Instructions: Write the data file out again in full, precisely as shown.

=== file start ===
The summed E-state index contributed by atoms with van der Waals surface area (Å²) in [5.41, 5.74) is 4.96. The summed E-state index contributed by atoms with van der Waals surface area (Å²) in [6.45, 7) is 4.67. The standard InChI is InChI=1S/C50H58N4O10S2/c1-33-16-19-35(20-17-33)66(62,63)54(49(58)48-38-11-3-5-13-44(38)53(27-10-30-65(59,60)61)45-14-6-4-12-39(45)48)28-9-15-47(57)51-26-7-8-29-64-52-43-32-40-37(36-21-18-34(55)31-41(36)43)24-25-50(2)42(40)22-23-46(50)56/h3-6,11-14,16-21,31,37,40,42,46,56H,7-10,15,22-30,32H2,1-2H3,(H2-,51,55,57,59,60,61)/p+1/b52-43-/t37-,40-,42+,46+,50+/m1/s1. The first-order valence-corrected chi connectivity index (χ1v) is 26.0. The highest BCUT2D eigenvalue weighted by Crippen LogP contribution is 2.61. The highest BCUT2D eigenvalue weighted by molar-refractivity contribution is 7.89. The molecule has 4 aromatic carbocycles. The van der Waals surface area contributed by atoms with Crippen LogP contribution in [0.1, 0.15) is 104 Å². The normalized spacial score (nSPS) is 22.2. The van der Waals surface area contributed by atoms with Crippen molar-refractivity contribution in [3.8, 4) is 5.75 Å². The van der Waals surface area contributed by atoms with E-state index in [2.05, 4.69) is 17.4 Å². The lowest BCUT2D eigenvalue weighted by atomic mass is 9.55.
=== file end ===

The summed E-state index contributed by atoms with van der Waals surface area (Å²) in [5.41, 5.74) is 4.96. The summed E-state index contributed by atoms with van der Waals surface area (Å²) in [6.45, 7) is 4.67. The standard InChI is InChI=1S/C50H58N4O10S2/c1-33-16-19-35(20-17-33)66(62,63)54(49(58)48-38-11-3-5-13-44(38)53(27-10-30-65(59,60)61)45-14-6-4-12-39(45)48)28-9-15-47(57)51-26-7-8-29-64-52-43-32-40-37(36-21-18-34(55)31-41(36)43)24-25-50(2)42(40)22-23-46(50)56/h3-6,11-14,16-21,31,37,40,42,46,56H,7-10,15,22-30,32H2,1-2H3,(H2-,51,55,57,59,60,61)/p+1/b52-43-/t37-,40-,42+,46+,50+/m1/s1. The first-order valence-corrected chi connectivity index (χ1v) is 26.0. The highest BCUT2D eigenvalue weighted by Crippen LogP contribution is 2.61. The highest BCUT2D eigenvalue weighted by molar-refractivity contribution is 7.89. The molecule has 4 aromatic carbocycles. The van der Waals surface area contributed by atoms with Crippen LogP contribution in [0.1, 0.15) is 104 Å². The normalized spacial score (nSPS) is 22.2. The van der Waals surface area contributed by atoms with Crippen molar-refractivity contribution in [3.8, 4) is 5.75 Å². The van der Waals surface area contributed by atoms with E-state index in [2.05, 4.69) is 17.4 Å². The lowest BCUT2D eigenvalue weighted by atomic mass is 9.55.